Finally the marchers reached the ESB substation at Newtownsmith.But the ESB workers refused to join the strike and verbal confrontations with the marchers ensued. As the situation escalated, the Gardaí drew batons and charged the crowd, which scattered in several directions. Several people were injured but eventually the marchers rallied again at Eyre Square.


‘The state here in Galway said the Orangemen must remain and now the state says we must go back and work with them…the Guards had no call to do what they did today- to baton us- they’re Catholics too.’ John Healy

‘The state said the Orangemen must remain’

There was further confusion when rumours spread that some kind of explosive device had been left on the steps of a Protestant church. This turned out to be a tin box filled with tar. Meanwhile Garda reinforcements from Dublin and rural districts had arrived.An emotional Healy addressed the crowd, ‘I am sorry to say we have failed, because the state here in Galway said that we can’t go ahead…the state here in Galway said the Orangemen must remain and now the state says we must go back and work with them…the Guards had no call to do what they did today- to baton us- they’re Catholics too.’ Nevertheless the impression given by platform speakers was that the strikes would continue.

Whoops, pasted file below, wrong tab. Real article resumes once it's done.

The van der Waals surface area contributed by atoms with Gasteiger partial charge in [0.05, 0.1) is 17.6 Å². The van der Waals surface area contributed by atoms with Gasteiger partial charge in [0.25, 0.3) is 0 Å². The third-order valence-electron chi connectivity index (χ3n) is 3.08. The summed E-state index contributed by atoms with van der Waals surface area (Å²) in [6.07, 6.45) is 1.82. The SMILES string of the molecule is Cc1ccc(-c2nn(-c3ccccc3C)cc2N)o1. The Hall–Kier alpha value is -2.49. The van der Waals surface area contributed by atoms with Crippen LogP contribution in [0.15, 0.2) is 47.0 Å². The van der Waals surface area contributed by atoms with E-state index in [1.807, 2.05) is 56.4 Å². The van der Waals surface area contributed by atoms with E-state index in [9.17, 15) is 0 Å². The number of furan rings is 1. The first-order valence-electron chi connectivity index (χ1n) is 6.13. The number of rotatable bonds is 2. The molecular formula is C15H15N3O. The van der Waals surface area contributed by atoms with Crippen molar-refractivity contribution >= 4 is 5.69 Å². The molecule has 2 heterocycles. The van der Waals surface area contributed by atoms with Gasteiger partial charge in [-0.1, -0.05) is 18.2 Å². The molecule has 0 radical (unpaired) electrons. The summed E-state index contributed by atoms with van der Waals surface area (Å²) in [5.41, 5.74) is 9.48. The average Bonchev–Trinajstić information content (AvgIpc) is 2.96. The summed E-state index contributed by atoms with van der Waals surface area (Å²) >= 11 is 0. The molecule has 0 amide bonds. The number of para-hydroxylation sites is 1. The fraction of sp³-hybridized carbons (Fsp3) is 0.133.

However while the dockers continued their action, and the Comber remained unloaded, most of the other workplaces operated normally on Wednesday 24th. Later that week Galway Urban Council unanimously passed a motion calling for a boycott of Northern Ireland goods until ‘our co-religionists in this area (are) given equal rights and status’ but agitation on the issue was effectively over.[4]